Guest column: Congress must support new farm technologies
Published 8:45 pm Friday, December 2, 2022
Guest column by Henry Tews
Changes in the agriculture industry over the past decade have created massive opportunities for American farmers, and Minnesota is at the forefront of that innovation. Today, Minnesota farmers employ a variety of technologies such as unmanned vehicles, robots, satellite imagery, sensors, networks and other advanced tools to increase crop yields. However, some legislators in Congress want to impose short-sighted legislation that would hinder innovation and destroy the lifeblood of Minnesota’s economy.
During his first viral YouTube video, Zach Johnson (aka “MN Millennial Farmer”) expressed his concerns about the growing disconnect between farmers and consumers. His videos now expose over half a million people all over the world to both the rich tradition of Minnesota agriculture along with the unfortunate realities of modern farming. Like most successful farmers in America, Zach is innovating amidst challenging economic conditions and his novel approach to farming is leading the way for the future of inventive agriculture practices.
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The bills in question, including the American Online Choice and Innovation Act, would undermine the ability of farmers like Zach to innovate and adapt to meet the challenges of modern farming. Minnesota’s elected officials in Congress should fight for more economic opportunities of Minnesotans, not push bills that would set us back.
With massive flooding in some regions and record-high fertilizer prices, Minnesota farmers cannot afford to lose efficiency and deteriorate crop yields, especially when they have long carried the weight of pursuing innovation and new technologies that have increased harvests dramatically over the years. In the 1970s, generating 50 bushels of wheat an acre was considered a success, but technology and farming have come together to make food production safe, more efficient, more environmentally friendly, and more networked. As private and public research and development create new breeds of corn that mature in 80 to 90 days, rather than 120 or 130 days — now is not the time to stifle innovation with misguided regulation.
As Minnesota continues to attract entrepreneurs and innovators, including five of the top 30 food companies in the United States, farmers across the country will face historic challenges. By 2050, it is estimated that the global population will grow from 7.2 billion to 10 billion people. As a result, Minnesota has continued to invest in a number of cutting-edge agricultural technologies, including Bloom NanoBubbles, which infuses irrigation water with nano-bubbles of oxygen for additional nutrients, unmanned vehicles that create 3D models of fields, Rowbot, which automatically turns over the soil and protects plants, sensors that tell farmers exactly where to plant, and other emergent technologies.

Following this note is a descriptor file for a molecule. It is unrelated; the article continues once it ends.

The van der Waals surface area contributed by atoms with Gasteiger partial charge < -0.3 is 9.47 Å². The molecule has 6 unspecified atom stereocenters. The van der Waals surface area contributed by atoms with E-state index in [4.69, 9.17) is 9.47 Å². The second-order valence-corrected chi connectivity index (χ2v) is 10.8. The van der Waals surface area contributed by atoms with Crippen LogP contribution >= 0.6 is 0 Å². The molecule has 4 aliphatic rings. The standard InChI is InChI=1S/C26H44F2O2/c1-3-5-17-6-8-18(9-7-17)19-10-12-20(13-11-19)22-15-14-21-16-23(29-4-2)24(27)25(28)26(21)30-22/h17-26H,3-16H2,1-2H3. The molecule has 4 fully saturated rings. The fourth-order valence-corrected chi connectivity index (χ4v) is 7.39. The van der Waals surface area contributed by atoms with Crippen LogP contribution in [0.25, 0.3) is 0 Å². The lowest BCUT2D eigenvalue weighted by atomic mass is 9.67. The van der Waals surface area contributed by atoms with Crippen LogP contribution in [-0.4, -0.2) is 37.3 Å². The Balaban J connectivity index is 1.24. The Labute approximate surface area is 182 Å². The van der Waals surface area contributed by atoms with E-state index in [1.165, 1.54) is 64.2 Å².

We have seen how technology can increase profitability, reduce the economic impact of farming, and produce the food we need for the future. New agriculture technologies will allow Minnesota farmers to meet even more challenges head-on. As one Minnesota farmer who created a nationally-recognized water conservation project said, “Farming has changed. We’re not perfect, but we’ve always tried to do the best we can — with technology and precision ag — to meet the standards.”
Studies have found that the adoption of new technologies has been dramatically slowed by political uncertainty, depriving farmers of new tools. Meanwhile, innovation has made American farmers the most efficient in the world. Aided by advancements in technology, Minnesotan farmers have exponentially increased the resiliency of the U.S. food supply while boosting productivity; yet, members of Congress have continued to push misguided legislation that would handcuff farmers and innovators just as the need for food increases. These efforts would not only harm American companies but would also hold back American farmers as they use new technologies to transform agriculture.
I urge Minnesota’s leaders in Congress to resist these short-sighted efforts to harm American tech companies at a time when competition across the globe is the highest it has ever been. Congress must pursue policies that promote new farm technology and encourage the adoption of new farm tech. Failing to do so will harm both farmers and the Americans who rely on them.
Henry Tews is a London Township resident.